WASHINGTON — The House committee investigating the Jan. 6 attack on the Capitol sent letters on Monday seeking interviews with three Republican members of Congress, and the panel said it had gathered evidence that some House Republicans sought presidential pardons in the aftermath of the violence that engulfed the Capitol.
The committee requested interviews with Representative Andy Biggs of Arizona, the former leader of the ultraconservative House Freedom Caucus; Representative Mo Brooks of Alabama, who has said former President Donald J. Trump has continued to seek reinstatement to office; and Representative Ronny Jackson of Texas, Mr. Trump’s former White House doctor. All three quickly declined, seeking to paint the committee’s work as illegitimate.
In a letter to Mr. Biggs, the committee’s leaders wrote that they wanted to question him about evidence they had obtained on efforts by certain House Republicans to seek a presidential pardon after Jan. 6 in connection with Mr. Trump’s efforts to overturn the 2020 election.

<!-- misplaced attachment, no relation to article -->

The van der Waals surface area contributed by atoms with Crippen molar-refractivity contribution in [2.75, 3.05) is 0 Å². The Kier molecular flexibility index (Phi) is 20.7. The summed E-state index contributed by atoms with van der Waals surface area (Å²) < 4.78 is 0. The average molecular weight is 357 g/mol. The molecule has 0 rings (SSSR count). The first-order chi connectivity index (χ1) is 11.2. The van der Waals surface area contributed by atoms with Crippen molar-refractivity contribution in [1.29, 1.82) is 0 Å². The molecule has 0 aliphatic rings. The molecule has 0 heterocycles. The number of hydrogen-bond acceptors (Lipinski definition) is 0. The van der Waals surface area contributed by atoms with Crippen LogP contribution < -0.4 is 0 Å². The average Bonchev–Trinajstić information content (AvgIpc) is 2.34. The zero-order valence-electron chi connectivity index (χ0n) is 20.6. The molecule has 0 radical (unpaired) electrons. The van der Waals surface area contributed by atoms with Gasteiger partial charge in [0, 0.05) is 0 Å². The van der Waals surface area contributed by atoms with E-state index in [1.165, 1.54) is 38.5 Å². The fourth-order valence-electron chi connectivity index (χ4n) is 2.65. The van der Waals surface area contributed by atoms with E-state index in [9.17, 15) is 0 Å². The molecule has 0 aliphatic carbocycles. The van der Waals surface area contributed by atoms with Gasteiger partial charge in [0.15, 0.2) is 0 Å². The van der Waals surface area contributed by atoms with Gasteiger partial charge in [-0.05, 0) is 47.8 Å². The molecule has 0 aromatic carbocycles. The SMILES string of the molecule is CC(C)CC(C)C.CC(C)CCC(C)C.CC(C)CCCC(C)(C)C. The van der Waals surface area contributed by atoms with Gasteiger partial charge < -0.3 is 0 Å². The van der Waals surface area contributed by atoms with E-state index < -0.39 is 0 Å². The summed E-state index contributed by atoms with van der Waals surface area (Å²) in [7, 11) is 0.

“Your name was identified as a potential participant in that effort,” Representative Bennie Thompson, Democrat of Mississippi, and Representative Liz Cheney, Republican of Wyoming, the leaders of the committee, wrote to Mr. Biggs. “We would like to understand all the details of the request for a pardon, more specific reasons why a pardon was sought and the scope of the proposed pardon.”
The committee also said it wanted to interview Mr. Biggs about a Dec. 21, 2020, meeting he attended at the White House with several other members of the Freedom Caucus. There, the discussion included a plan in which former Vice President Mike Pence would unilaterally refuse to count certain states’ certified electoral votes on Jan. 6.
Investigators said they also had evidence about Mr. Biggs’s efforts to persuade state legislators to join Mr. Trump’s push to overturn the 2020 election.